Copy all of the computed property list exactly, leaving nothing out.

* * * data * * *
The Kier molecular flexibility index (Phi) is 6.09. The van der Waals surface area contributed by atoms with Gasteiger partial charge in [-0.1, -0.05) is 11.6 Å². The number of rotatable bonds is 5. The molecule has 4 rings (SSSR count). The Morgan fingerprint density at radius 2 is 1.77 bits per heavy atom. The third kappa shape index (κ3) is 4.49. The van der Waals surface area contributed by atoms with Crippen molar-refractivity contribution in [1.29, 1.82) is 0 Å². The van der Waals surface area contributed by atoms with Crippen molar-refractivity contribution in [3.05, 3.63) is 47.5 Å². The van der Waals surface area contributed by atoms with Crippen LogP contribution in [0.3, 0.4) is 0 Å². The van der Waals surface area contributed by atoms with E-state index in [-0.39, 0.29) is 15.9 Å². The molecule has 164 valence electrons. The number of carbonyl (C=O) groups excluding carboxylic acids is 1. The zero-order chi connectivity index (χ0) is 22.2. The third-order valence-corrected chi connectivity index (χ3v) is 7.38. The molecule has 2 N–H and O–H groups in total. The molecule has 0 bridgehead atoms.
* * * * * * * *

The Kier molecular flexibility index (Phi) is 6.09. The van der Waals surface area contributed by atoms with Gasteiger partial charge in [-0.1, -0.05) is 11.6 Å². The number of rotatable bonds is 5. The molecule has 4 rings (SSSR count). The Morgan fingerprint density at radius 2 is 1.77 bits per heavy atom. The third kappa shape index (κ3) is 4.49. The van der Waals surface area contributed by atoms with Crippen molar-refractivity contribution in [1.29, 1.82) is 0 Å². The van der Waals surface area contributed by atoms with Crippen molar-refractivity contribution in [3.05, 3.63) is 47.5 Å². The van der Waals surface area contributed by atoms with Crippen LogP contribution in [0.3, 0.4) is 0 Å². The van der Waals surface area contributed by atoms with E-state index in [-0.39, 0.29) is 15.9 Å². The molecule has 164 valence electrons. The number of carbonyl (C=O) groups excluding carboxylic acids is 1. The zero-order chi connectivity index (χ0) is 22.2. The third-order valence-corrected chi connectivity index (χ3v) is 7.38. The molecule has 2 N–H and O–H groups in total. The molecule has 0 bridgehead atoms.